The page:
Note For Anyone Writing About Me

Guide to Writing About Me

I am an Autistic person,not a person with autism. I am also not Aspergers. The diagnosis isn't even in the DSM anymore, and yes, I agree with the consolidation of all autistic spectrum stuff under one umbrella. I have other issues with the DSM.

I don't like Autism Speaks. I'm Disabled, not differently abled, and I am an Autistic activist. Self-advocate is true, but incomplete.

Citing My Posts

MLA: Hillary, Alyssa. "Post Title." Yes, That Too. Day Month Year of post. Web. Day Month Year of retrieval.

APA: Hillary, A. (Year Month Day of post.) Post Title. [Web log post]. Retrieved from http://yesthattoo.blogspot.com/post-specific-URL.

Friday, July 22, 2016

Dear Neurotypicals: What if you use your words?

If we don't use our words, we won't be indistinguishable. (What's wrong with saying, "use your words"? Many, many things, including the part where it's ignoring communication that you actually did understand because you didn't like how it was phrased. Thanks, Neurodivergent K.)

But it's not just about words, is it? Once we're using words, you want them to be the "nice," polite words that don't challenge your ideas of how the world works. You want them to be your words, not our words. You want them to be in the right tone, which is, again, polite, and definitely not angry or demanding. (Why is it only called demanding when we're demanding to be treated as human, not when you're demanding we do things like make eye contact or stop flapping?) 

And then you want us to understand all sorts of things from your communication that weren't actually conveyed in words. So how about this: USE YOUR WORDS. Not your tone, not your social codes about connotations and extra layers, not your body language. If we don't get to use ours (the different ways of flapping mean things, didn't you know) because you won't understand, or you'll pretend not to, because you want us to use our words, then guess what? You can use your words. 

Your tone of voice is not inherently easier to read than mine. Your body language, with shifts in how you stand, is not inherently easier to read than my flapping. Your facial expressions are not inherently easier to read than mine. Your layers and layers of meaning behind your words conveyed in all those things are not inherently easier to understand than my flapping and grunting, and in fact they are a heck of a lot more complicated than my statements that mean exactly the words I said. 

And yet. You get to tell us to use our words, and this is somehow completely sensible. It doesn't matter that we've got a disability that literally makes it harder for us to use our words. We have to use them anyways, and it's not even our words we're really supposed to be using. We, on the other hand, don't get to give you the same demand: most of you all don't have any disabilities that make language use harder, and those of you who are demanding we use are words are usually doing so in a language you're fluent in too. That doesn't matter. Some huge percentage of your communication is happening through not the words, so have you considered using your words?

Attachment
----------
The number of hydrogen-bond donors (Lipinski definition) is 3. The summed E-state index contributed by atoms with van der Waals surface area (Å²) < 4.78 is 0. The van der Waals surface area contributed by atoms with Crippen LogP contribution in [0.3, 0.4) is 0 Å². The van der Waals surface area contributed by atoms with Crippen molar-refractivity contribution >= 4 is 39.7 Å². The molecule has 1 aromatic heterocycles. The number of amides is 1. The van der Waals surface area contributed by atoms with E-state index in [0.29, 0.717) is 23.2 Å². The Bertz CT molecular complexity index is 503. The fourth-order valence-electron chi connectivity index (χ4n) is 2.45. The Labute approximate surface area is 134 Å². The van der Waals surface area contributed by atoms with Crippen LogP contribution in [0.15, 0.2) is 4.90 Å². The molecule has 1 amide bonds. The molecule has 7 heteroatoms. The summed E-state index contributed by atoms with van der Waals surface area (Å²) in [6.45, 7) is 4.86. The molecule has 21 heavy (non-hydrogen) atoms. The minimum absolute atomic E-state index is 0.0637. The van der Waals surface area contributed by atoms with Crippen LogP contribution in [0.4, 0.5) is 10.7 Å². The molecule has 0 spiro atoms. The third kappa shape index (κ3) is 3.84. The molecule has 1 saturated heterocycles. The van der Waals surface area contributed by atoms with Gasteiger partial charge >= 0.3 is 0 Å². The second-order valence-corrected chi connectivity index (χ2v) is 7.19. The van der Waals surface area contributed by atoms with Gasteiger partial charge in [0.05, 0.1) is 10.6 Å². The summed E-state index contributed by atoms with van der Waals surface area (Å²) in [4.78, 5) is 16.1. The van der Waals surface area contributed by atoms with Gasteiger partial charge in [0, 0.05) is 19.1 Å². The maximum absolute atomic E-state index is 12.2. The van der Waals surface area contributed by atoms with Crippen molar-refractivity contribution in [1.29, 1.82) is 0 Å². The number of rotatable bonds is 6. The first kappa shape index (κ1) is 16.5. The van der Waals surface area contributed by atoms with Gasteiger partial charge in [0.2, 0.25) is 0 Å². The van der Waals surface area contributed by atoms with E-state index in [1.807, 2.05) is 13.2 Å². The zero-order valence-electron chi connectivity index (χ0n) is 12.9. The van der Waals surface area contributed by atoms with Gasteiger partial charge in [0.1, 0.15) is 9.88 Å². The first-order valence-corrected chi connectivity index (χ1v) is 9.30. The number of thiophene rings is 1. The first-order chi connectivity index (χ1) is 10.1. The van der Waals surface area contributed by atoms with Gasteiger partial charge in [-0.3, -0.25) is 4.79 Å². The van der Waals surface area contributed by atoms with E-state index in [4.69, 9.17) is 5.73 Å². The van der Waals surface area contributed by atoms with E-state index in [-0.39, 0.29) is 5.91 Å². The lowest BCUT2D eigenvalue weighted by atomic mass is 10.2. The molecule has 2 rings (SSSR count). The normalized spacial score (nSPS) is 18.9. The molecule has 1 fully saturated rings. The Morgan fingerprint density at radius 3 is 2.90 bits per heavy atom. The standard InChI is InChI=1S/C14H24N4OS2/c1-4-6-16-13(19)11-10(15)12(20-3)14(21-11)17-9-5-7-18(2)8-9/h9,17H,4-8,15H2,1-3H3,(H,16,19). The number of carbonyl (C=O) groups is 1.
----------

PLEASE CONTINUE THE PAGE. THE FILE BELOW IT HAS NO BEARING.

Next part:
1 comment:

  1. Hello, oddly I was much thinking about this on the way home from the post office today. There was plenty of reason for me to be thinking about this. When dealing with a system which is *supposed* to be helping me deal with my disability issues, it seems reasonable to say something like "I have communications issues," as a start to actually getting those addressed. When I say "your communication involves this behaviour which is making it impossible for me to understand you," should either get me transferred to someone capable of refraining from it, or their modifying their behaviour. I am *not* saying that they need to modify their behaviour 100%. All I am saying is that, "if you want me to understand me, please do not do this thing which turns your language into gobbledygook, or provide me with someone who can communicate in a way which actually facilitates communication."

    I know that people will say "but you're not trying hard enough." The question I have there is "are you actually trying to accommodate me at all?" the main reason is, because this whole conversation involves great effort on my part to accommodate those people who I am having such issues communicating with.

    ReplyDelete

I reserve the right to delete comments for personal attacks, derailing, dangerous comparisons, bigotry, and generally not wanting my blog to be a platform for certain things.